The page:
You’re a man in each outward sense, I trow,
With the stamp of a god on your peerless brow.
You hold my hand in your thrilling clasp,
And my heart grows weak in your subtle grasp,
Till I blush in the light of your tender eyes,
And dream of a far-of paradise—
Almost forgetting that ever from there
Another was turned in her bleak despair.
But the wrinkles will grow, and the roses go—
I will answer you, love, my love, you know,
When the roses go.
* * * * *
With odds all against him, struggling to gain,
From fortune a name, with life to maintain,
Toiling in sunshine, toiling in rain,
Never waiting a blessing Heaven-sent,
Working and winning his way as he went—
Whether he starved, or sumptuously fared,
Nobody knew and nobody cared.
With success-crowned effort that fate had defied,
That wrought out from fortune what favor denied,
Standing aloof from the world in his pride;
The niche he has carved on fame’s slippery wall
Friends are proclaiming with heraldry-call.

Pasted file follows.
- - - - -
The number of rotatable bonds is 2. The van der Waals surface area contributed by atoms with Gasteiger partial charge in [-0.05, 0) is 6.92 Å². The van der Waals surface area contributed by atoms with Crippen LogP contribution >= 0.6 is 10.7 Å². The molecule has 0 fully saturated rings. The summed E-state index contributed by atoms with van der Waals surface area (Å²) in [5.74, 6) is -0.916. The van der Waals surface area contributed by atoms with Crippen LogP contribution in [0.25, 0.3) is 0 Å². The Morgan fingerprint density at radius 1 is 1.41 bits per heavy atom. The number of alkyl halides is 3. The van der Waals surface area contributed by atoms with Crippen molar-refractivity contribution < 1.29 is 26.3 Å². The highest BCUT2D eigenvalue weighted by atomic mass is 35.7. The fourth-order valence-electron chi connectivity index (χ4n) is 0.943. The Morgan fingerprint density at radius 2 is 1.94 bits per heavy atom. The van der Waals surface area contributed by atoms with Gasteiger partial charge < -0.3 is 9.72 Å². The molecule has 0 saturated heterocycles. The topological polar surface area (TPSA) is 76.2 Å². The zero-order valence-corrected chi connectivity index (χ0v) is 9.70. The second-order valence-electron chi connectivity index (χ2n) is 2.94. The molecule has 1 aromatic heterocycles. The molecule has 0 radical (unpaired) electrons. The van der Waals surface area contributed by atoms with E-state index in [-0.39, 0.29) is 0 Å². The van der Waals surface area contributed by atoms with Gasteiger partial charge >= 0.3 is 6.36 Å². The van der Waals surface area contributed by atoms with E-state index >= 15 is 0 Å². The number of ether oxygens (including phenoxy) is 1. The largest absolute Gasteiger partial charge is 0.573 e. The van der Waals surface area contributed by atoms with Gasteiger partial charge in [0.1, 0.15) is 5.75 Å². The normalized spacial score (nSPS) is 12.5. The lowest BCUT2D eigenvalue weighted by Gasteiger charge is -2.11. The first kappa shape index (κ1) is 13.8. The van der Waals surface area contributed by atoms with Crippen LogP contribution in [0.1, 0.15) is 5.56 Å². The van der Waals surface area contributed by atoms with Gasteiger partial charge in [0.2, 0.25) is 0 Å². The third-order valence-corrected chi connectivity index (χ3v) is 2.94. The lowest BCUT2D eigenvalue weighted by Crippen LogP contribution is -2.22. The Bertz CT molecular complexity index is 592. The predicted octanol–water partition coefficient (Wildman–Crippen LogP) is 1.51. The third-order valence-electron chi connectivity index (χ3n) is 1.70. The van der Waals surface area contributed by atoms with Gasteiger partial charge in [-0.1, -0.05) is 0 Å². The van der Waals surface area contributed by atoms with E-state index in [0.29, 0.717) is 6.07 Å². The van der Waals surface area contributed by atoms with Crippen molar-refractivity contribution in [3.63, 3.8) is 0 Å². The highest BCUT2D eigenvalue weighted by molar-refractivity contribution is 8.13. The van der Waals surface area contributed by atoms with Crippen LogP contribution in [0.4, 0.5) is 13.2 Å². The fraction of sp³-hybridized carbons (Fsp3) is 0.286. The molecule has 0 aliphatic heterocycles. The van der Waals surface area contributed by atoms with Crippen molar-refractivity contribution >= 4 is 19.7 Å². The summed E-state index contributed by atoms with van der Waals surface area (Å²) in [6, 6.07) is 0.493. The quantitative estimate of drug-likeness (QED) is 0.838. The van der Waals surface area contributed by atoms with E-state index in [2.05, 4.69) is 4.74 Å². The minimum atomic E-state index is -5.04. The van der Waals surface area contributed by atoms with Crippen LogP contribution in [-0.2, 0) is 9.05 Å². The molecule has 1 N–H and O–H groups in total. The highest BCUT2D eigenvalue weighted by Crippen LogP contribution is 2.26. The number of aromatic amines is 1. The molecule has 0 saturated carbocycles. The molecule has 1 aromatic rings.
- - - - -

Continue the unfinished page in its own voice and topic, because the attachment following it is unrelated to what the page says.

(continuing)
His Croesus-bright scepter has magical sway,
Yester’s indifference solicits to-day.
His daring his triumph, how daily he fares,
Every one knows, and anxiously cares.
So daintily fair,
Thy rose-hued lips,
Thy soft, flowing hair,
Sweet, winning face,
The charms that thou wearest
A palace might grace;
And yet thy bright beauty
May wreck and despair.
Beware! oh, beware!
There are flattering tongues
That ’twere death to believe,
And loves who woo
But to win and deceive;
For innocent feet
There is many a snare.
Beware! oh, beware!
Close on my heart was resting
A sunny golden head,
As the dim gray of the twilight
Crept round with noiseless tread.
“Tell me a ’tory, mamma,”
The blue-eyed baby said,
“About some itty birdie
In za itty birdie bed.
“’Bout fen oo was itty
An’ze mens was walkin’ hay
An’ found free ittie birdies
Wiz za muzzer don away.”
“Some other time, my darling;
Mamma’s tired now.”
A shade of disappointment
Swept over the baby’s brow.
The dear blue eyes grew misty;
O, lips that lived to blame,
That kissed and whispered “sometime”—
That “sometime” never came.
Again, the dim, gray twilight
Creeps round with noiseless tread,
But on my heart is resting
No sunny golden head.
No sweet voice pleads with mamma
“Tell me a ’tory” now,
And only death can take away
The shadow on my brow.